Daily Listening Assignments ~ June 21, 2021

Eine Kleine Nachtmusik (Serenade No. 13 for strings in G major), K. 525, is a 1787 composition for a chamber ensemble by Wolfgang Amadeus Mozart. The German title means “a little serenade”, though it is often rendered more literally but less accurately as “a little night music.” The work is written for an ensemble of two violins, viola, and cello with optional double bass but is often performed by string orchestras and there are many arrangements for other instruments as we will see below.

Part of a full orchestral score:

 

Follow the score…

Easy piano sheet music might look like this:

 

The first movement of Mozart’s Eine Kleine Nachtmusik, with a graphical score.

 

One of my favorites, Barbershop-Style.  Eine Kleine Not Musik by the Gas House Gang tells the story of The Magic Flute (from June 19) to the music of Eine Kleine Nachtmusik.

 

A piano transcription

For four recorders, all played by the same person

From the Muppets: The Great Gonzo performing Eine Kleine Nachtmusik on bagpipe while sitting on a ten-foot pole!

 

When my son and I played Eine Kleine Nachtmusik by Mozart arranged for 2 pianos November 30, 2014 we were the last people to play in the old Steinway Hall.  Unfortunately, we didn’t have a good video camera 🙁

2014-08-10 12.49.02 2014-08-09 12.20.39 2014-08-09 12.16.45 2014-08-09 12.15.17

 

Find this arranged for piano in Piano Pronto: Movement 2, Movement 3, Encore, Coda and Mozart: Exploring His Life and Music.

Daily Listening Assignments ~ June 20, 2021

 

Today’s listening assignment is  Can-can from “Orpheus in the Underworld” by Jacques Offenbach.  This piece is very often in early method books because of the descending C Major scale.  Can you find it?

The can-can (or cancan as in the original French) is a high-energy, physically demanding dance that became a popular music hall dance in the 1840s, continuing in popularity in French cabaret to this day. Originally danced by both sexes, it is now traditionally associated with a chorus line of female dancers. The main features of the dance are the vigorous manipulation of skirts and petticoats, along with high kicks, splits, and cartwheels.

Many composers have written music for the cancan. Today’s selection is the most famous of these.

A ‘follow-along” video.  This key has 6 flats, so the scale will be in what key?

 

Flute ensemble:

The original, for full orchestra

An animation

 

A dog barking the can-can?

 

Find this in many student books including Piano Pronto: Movement 1

Have you ever noticed the rug by the piano?

 

Daily Listening Assignments ~ June 19, 2021

 

Today’s piece is one of those that piano students often try to learn on their own – or a friend will teach them the first 9 notes.  It’s usually played too fast and, often in the wrong octave, or the first couple notes are repeated too many times.

This is one of two pieces that are so often played incorrectly that they have the distinction of being banned from competition in Northern Virginia Piano Teacher competitions.

Stay tuned for the other one!

Für Elise was not published during Beethoven’s lifetime, having been discovered by Ludwig Nohl 40 years after the composer’s death. The identity of “Elise” is unknown.

The very basic melody:

 

 

The actual beginning is a little more involved.

 

And, there’s more!

 

If you’d like to learn to play this piece correctly, find the sheet music at IMSLP, Beethoven: Exploring His Life and Music, and countless compilations of classical music available at the O’Connor Music Studio.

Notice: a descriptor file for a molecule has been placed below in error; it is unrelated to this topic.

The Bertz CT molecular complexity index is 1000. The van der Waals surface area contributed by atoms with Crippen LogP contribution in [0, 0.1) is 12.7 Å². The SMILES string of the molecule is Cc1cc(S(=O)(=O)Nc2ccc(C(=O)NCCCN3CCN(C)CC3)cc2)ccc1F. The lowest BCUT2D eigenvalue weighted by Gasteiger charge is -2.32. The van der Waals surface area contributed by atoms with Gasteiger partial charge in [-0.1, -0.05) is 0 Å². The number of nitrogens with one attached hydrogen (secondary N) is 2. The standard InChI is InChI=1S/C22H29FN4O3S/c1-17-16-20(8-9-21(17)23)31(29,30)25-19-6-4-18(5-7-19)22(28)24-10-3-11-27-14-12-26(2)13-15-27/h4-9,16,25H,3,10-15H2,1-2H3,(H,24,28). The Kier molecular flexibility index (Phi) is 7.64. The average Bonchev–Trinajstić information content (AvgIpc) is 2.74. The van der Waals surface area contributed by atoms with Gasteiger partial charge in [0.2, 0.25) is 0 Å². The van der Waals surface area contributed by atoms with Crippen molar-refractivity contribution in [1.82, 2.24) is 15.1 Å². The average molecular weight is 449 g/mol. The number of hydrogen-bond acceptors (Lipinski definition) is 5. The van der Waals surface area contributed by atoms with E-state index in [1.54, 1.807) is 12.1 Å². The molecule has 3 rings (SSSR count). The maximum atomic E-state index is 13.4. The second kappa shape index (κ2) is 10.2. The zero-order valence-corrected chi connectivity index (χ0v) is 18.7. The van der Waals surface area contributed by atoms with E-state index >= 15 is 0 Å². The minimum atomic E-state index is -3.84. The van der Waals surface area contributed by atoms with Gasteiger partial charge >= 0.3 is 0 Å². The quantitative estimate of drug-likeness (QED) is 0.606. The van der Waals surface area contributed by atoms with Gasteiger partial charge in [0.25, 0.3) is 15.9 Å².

Follow along:

By Valentina Lisitsa:

 

Ragtime!

 

 

 

The Big Piano at FAO Schwartz in NYC:

 

Glass harp:

 

The Mystery Behind Für Elise:

 

Youtube has many, many more versions.  Beethoven would probably go nuts!

Daily Listening Assignments ~ June 18, 2021

 

‘The Magic Flute’ (German name: Die Zauberflöteis Wolfgang Amadeus Mozart’s final opera, and it contains one of the most well-known arias in music. But what is ‘The Magic Flute’ all about?

 

An animated version:

Played as a piano/organ duo:

 

Arranged by Ferruccio Busoni for 2 pianos:

 

Why Mozart’s Magic Flute is a masterpiece – an introduction (The Royal Opera)

 

The accordion version:

Find this in Piano Pronto: Movement 3, Encore, Mozart: Exploring His Life and Music

Daily Listening Assignments ~ June 17, 2021

 

 

Today’s assignment is a very popular piece by Johann Pachelbel called Canon in D.

A canon is a technique that employs a melody with one or more imitations of the melody played after a given duration (e.g., quarter rest, one measure, etc.). The initial melody is called the leader, while the imitative melody, which is played in a different voice, is called the follower. The follower must imitate the leader, either as an exact replication of its rhythms and intervals or some transformation thereof. Repeating canons in which all voices are musically identical are called rounds—”Row, Row, Row Your Boat” and “Frère Jacques” are popular examples.

The original version:

 

 

Can you see why the cellist is bored?

Here’s what his music looks like

And that repeats over and over for the whole piece!

A bit of humor from a past cellist:

Variations on the theme:

 

Find it in Piano Pronto Finale and Coda

Daily Listening Assignments ~ June 16, 2020

 

“Ode to Joy” was written in the summer of 1785 by German poet, playwright, and historian Friedrich Schiller and published the following year in Thalia. A slightly revised version appeared in 1808, changing two lines of the first and omitting the last stanza.

“Ode to Joy” is best known for its use by Ludwig van Beethoven in the final (fourth) movement of his Ninth Symphony, completed in 1824. This was Beethoven’s final symphony and lasts over an hour for the whole thing.